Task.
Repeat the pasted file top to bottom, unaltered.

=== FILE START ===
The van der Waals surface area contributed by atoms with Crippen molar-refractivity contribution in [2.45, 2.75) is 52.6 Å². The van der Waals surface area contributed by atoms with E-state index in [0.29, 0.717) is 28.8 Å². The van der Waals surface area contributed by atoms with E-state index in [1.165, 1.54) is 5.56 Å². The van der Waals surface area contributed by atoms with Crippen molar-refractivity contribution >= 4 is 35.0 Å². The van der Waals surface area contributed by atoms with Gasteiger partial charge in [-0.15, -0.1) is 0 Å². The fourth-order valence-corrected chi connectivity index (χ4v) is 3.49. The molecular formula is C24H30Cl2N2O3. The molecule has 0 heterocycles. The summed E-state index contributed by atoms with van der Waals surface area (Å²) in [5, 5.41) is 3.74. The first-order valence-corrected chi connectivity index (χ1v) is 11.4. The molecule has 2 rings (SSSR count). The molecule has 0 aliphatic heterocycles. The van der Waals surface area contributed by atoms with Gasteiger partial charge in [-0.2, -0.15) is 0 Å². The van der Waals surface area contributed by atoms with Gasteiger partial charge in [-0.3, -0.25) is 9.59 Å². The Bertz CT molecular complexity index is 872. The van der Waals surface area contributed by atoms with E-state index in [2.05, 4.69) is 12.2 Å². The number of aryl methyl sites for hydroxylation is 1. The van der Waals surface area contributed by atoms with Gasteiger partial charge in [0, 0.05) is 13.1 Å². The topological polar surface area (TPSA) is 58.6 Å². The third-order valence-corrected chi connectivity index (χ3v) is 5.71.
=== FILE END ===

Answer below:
The van der Waals surface area contributed by atoms with Crippen molar-refractivity contribution in [2.45, 2.75) is 52.6 Å². The van der Waals surface area contributed by atoms with E-state index in [0.29, 0.717) is 28.8 Å². The van der Waals surface area contributed by atoms with E-state index in [1.165, 1.54) is 5.56 Å². The van der Waals surface area contributed by atoms with Crippen molar-refractivity contribution >= 4 is 35.0 Å². The van der Waals surface area contributed by atoms with Gasteiger partial charge in [-0.15, -0.1) is 0 Å². The fourth-order valence-corrected chi connectivity index (χ4v) is 3.49. The molecular formula is C24H30Cl2N2O3. The molecule has 0 heterocycles. The summed E-state index contributed by atoms with van der Waals surface area (Å²) in [5, 5.41) is 3.74. The first-order valence-corrected chi connectivity index (χ1v) is 11.4. The molecule has 2 rings (SSSR count). The molecule has 0 aliphatic heterocycles. The van der Waals surface area contributed by atoms with Gasteiger partial charge in [-0.2, -0.15) is 0 Å². The van der Waals surface area contributed by atoms with Gasteiger partial charge in [-0.3, -0.25) is 9.59 Å². The Bertz CT molecular complexity index is 872. The van der Waals surface area contributed by atoms with E-state index in [2.05, 4.69) is 12.2 Å². The number of aryl methyl sites for hydroxylation is 1. The van der Waals surface area contributed by atoms with Gasteiger partial charge in [0, 0.05) is 13.1 Å². The topological polar surface area (TPSA) is 58.6 Å². The third-order valence-corrected chi connectivity index (χ3v) is 5.71.